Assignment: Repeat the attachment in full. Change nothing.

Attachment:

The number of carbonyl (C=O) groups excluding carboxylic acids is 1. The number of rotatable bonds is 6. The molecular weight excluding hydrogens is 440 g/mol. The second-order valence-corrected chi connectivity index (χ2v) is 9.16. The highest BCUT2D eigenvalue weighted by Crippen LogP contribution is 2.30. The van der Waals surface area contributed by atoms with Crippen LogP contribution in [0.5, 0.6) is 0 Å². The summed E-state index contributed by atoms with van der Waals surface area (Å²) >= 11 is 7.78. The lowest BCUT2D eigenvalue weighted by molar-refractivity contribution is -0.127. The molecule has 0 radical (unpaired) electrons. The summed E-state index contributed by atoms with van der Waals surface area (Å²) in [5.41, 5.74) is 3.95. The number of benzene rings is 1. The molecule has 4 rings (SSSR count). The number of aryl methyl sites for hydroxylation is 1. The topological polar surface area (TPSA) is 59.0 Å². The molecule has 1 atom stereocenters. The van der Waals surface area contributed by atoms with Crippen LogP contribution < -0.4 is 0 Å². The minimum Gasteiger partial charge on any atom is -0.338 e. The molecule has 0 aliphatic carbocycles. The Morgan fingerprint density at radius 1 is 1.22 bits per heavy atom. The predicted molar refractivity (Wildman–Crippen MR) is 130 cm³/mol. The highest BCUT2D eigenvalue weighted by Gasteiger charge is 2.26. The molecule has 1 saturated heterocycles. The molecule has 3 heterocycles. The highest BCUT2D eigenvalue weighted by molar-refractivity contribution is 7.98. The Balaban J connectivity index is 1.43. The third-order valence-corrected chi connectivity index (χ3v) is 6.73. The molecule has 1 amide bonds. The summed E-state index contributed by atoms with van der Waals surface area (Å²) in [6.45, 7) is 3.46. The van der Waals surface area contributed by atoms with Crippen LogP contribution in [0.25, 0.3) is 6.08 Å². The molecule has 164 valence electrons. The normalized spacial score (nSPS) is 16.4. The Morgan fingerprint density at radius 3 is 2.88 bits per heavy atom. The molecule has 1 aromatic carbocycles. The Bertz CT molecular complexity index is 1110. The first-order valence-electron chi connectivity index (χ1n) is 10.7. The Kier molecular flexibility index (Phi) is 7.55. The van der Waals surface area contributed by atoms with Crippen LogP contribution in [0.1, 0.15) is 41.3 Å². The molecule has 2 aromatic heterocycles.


The number of carbonyl (C=O) groups excluding carboxylic acids is 1. The number of rotatable bonds is 6. The molecular weight excluding hydrogens is 440 g/mol. The second-order valence-corrected chi connectivity index (χ2v) is 9.16. The highest BCUT2D eigenvalue weighted by Crippen LogP contribution is 2.30. The van der Waals surface area contributed by atoms with Crippen LogP contribution in [0.5, 0.6) is 0 Å². The summed E-state index contributed by atoms with van der Waals surface area (Å²) >= 11 is 7.78. The lowest BCUT2D eigenvalue weighted by molar-refractivity contribution is -0.127. The molecule has 0 radical (unpaired) electrons. The summed E-state index contributed by atoms with van der Waals surface area (Å²) in [5.41, 5.74) is 3.95. The number of benzene rings is 1. The molecule has 4 rings (SSSR count). The number of aryl methyl sites for hydroxylation is 1. The topological polar surface area (TPSA) is 59.0 Å². The molecule has 1 atom stereocenters. The van der Waals surface area contributed by atoms with Crippen LogP contribution < -0.4 is 0 Å². The minimum Gasteiger partial charge on any atom is -0.338 e. The molecule has 0 aliphatic carbocycles. The Morgan fingerprint density at radius 1 is 1.22 bits per heavy atom. The predicted molar refractivity (Wildman–Crippen MR) is 130 cm³/mol. The highest BCUT2D eigenvalue weighted by Gasteiger charge is 2.26. The molecule has 1 saturated heterocycles. The molecule has 3 heterocycles. The highest BCUT2D eigenvalue weighted by molar-refractivity contribution is 7.98. The Balaban J connectivity index is 1.43. The third-order valence-corrected chi connectivity index (χ3v) is 6.73. The molecule has 1 amide bonds. The summed E-state index contributed by atoms with van der Waals surface area (Å²) in [6.45, 7) is 3.46. The van der Waals surface area contributed by atoms with Crippen LogP contribution in [0.25, 0.3) is 6.08 Å². The molecule has 164 valence electrons. The normalized spacial score (nSPS) is 16.4. The Morgan fingerprint density at radius 3 is 2.88 bits per heavy atom. The molecule has 1 aromatic carbocycles. The Bertz CT molecular complexity index is 1110. The first-order valence-electron chi connectivity index (χ1n) is 10.7. The Kier molecular flexibility index (Phi) is 7.55. The van der Waals surface area contributed by atoms with Crippen LogP contribution in [0.1, 0.15) is 41.3 Å². The molecule has 2 aromatic heterocycles.